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US energy independence in 15 years?

Hydrocarbon Engineering,

According to the results from the 12th Annual Energy Industry Outlook Survey from KPMG Global Energy Institute, more and more energy executives believe that the US can attain energy independence within the next 15 years, eliminating the US dependency for foreign energy sources.

The survey polled over 100 senior executives in the US representing global energy companies, found that approximately 73% of energy executives believe the US can attain energy independence by 2030, or sooner. This figure is up by 10% from the 2013 survey. Of the 73%, 17% believe the US could fully meet current energy demand with only US based sources by 2020.

In addition to the continued development of conventional and unconventional domestic energy reserves, the survey found that 37% of executives cite the development of energy transportation infrastructure such as pipelines and transmission lines as the most important action they think the US should take to achieve energy independence. 23% said greater use of renewable energy sources and 20% point to greater use of alternative fuels for transportation, including natural gas, electricity and biodiesel.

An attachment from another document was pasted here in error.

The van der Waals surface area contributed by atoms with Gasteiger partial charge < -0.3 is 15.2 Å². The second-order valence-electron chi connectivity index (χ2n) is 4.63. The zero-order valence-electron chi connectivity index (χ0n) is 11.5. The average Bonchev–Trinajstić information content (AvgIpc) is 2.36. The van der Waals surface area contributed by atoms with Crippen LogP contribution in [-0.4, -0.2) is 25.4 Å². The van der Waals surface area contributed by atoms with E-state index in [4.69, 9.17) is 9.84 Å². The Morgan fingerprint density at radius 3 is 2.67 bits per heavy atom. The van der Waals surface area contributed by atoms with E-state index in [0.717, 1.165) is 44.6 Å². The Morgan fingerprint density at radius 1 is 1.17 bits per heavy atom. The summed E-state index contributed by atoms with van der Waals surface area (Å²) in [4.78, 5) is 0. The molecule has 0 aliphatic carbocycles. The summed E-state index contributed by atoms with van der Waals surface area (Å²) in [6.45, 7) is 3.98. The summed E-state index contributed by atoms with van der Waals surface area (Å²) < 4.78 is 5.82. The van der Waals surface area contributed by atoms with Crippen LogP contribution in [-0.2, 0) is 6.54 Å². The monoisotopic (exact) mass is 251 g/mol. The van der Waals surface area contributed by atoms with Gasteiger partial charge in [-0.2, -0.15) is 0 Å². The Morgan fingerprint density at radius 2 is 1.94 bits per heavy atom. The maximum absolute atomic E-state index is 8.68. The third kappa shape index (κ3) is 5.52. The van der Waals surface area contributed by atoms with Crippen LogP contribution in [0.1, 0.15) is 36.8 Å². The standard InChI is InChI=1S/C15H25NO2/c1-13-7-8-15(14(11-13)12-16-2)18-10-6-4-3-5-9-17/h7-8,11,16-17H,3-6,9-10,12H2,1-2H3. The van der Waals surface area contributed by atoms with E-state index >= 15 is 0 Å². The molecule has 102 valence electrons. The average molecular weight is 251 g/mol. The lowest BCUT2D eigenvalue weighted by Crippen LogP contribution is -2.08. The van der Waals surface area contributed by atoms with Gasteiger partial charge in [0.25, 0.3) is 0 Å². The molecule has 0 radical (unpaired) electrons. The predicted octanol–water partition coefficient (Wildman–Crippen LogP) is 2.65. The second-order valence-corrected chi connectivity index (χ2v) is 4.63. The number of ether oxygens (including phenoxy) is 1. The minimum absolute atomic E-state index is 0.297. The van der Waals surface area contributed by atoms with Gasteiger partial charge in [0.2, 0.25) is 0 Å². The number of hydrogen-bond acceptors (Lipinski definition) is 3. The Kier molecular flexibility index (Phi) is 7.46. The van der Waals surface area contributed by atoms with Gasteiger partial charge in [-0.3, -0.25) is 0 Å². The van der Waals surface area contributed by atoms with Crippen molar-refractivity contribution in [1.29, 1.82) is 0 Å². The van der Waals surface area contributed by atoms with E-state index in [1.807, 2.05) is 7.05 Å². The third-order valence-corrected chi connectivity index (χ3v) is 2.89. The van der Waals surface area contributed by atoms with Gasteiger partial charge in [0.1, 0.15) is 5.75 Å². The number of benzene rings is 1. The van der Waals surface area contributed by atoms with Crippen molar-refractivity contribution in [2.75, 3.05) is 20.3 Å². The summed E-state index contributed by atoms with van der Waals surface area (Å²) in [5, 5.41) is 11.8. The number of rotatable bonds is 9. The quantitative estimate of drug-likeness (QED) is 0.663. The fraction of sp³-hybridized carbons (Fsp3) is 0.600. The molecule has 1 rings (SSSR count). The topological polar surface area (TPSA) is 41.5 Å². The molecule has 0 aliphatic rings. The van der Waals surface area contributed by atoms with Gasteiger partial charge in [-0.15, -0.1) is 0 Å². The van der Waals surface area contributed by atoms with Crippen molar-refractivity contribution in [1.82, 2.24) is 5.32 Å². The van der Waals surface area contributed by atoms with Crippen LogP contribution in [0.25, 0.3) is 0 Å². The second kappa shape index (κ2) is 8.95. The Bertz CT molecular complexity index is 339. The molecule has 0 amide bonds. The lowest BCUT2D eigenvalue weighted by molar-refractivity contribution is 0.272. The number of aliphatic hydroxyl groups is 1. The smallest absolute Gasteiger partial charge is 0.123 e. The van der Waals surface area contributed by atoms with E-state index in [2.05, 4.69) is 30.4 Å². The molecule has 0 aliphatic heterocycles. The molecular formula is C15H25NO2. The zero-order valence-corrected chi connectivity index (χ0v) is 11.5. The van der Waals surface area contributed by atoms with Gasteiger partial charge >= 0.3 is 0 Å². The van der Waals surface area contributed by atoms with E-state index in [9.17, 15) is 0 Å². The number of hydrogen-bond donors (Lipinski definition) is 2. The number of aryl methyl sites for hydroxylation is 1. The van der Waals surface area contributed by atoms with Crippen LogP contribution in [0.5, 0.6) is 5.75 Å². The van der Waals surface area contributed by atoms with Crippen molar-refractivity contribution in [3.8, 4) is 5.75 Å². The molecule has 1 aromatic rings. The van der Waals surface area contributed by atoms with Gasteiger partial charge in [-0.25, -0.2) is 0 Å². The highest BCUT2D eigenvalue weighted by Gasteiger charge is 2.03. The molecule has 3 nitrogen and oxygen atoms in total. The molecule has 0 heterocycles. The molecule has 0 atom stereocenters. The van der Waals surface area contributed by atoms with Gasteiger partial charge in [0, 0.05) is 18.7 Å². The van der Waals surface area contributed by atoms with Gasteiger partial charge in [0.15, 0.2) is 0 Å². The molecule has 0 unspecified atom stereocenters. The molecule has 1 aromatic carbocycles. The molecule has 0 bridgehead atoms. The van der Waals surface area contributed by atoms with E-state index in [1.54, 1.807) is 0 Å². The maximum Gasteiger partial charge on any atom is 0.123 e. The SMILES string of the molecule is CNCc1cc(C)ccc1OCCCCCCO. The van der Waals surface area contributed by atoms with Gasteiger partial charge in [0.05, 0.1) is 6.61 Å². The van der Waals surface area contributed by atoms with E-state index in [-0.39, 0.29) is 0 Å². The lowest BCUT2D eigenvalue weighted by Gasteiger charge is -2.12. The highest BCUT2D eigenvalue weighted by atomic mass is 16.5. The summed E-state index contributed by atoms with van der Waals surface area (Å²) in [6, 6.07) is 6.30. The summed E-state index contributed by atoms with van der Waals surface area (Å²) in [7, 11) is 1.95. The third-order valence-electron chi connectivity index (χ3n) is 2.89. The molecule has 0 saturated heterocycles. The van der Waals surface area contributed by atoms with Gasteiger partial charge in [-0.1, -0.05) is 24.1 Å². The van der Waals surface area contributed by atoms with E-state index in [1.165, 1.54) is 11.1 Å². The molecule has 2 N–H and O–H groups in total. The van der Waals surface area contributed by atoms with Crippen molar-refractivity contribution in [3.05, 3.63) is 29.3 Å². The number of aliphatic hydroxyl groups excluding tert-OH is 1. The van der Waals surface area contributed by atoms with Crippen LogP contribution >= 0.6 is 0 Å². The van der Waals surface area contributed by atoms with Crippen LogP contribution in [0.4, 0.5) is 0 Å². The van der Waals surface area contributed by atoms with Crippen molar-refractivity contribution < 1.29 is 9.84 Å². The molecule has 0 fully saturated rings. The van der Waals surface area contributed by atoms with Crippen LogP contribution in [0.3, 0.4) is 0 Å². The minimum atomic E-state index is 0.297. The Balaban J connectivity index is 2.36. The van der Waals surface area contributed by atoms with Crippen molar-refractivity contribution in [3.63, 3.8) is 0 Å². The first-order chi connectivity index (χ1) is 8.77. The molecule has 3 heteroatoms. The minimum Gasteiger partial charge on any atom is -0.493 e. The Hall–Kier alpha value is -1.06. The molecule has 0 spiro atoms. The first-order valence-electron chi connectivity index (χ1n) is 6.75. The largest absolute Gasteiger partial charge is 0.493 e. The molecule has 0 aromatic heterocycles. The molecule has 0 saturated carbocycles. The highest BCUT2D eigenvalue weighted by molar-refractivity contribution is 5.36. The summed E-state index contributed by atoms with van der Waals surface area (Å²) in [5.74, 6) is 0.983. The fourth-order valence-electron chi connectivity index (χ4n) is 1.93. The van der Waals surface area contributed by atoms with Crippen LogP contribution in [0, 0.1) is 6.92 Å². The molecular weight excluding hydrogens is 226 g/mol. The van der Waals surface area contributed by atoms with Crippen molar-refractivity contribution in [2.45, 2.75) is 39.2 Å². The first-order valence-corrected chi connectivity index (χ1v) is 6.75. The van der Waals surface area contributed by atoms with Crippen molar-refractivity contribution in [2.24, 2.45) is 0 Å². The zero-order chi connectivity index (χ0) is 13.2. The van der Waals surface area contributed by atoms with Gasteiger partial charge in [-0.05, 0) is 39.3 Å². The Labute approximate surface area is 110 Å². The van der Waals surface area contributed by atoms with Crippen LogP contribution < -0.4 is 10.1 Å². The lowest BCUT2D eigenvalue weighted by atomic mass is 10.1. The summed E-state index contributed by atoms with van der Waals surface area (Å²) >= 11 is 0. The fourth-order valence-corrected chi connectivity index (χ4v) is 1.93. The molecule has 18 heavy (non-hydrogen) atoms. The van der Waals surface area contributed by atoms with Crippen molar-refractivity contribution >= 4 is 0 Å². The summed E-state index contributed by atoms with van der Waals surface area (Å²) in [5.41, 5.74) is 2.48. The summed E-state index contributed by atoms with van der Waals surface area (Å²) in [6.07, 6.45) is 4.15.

Focus on growth

The 2014 survey found that more than 50% of the responders indicated that they will focus on driving accelerated growth in the next 3 – 5 years. To help drive accelerated growth, 54% of executives said dedicated leadership focused on executive hyper growth plans would help whilst 48% said they would look to strategic planning processes and 46% cited significant funds allocated to mergers and acquisitions.

The survey found that a further 30% of executives plan to increase spending the most over the next year on business model transformation, followed by employee compensation and training, expanding facilities, and geographic expansion within the US.

The findings revealed that the number of executives expecting to be involved in a merger or acquisition was a buyer over the next year almost doubled from 2013. 65% of respondents said they feel very likely or somewhat likely to acquire stakes in one or more companies over the next three years. This is compared to the 2013 results in which 11% felt very likely to be a buyer and 22% felt somewhat likely. Consolidation of core businesses and competition along with customer growth and geographic growth were cited by respondents as the primary drivers behind acquisition for 2014.

In other findings, 70% of the executives expect the US economy will significantly or moderately improve over the next year which is a 29% increase on 2013. 55% of executives expect US headcount to decrease by 1 – 10%, which is a 17% increase on 2013.

Pricing outlook

It appears, from the survey results, that energy executives appear confident that oil and gas pricing will remain relatively stable this year. 25% of respondents are bullish that the average price of natural gas will fall in the range of US$ 3 – 3.75, while 47% say US$ 3.76 – 4.50. An additional 44% of respondents said they expect the average price of Brent Crude oil for 2014 to fall in the SU$ 106 – 111 range, with 38% expecting US$ 100 – 105 range. 6% expected US$ 99 or lower.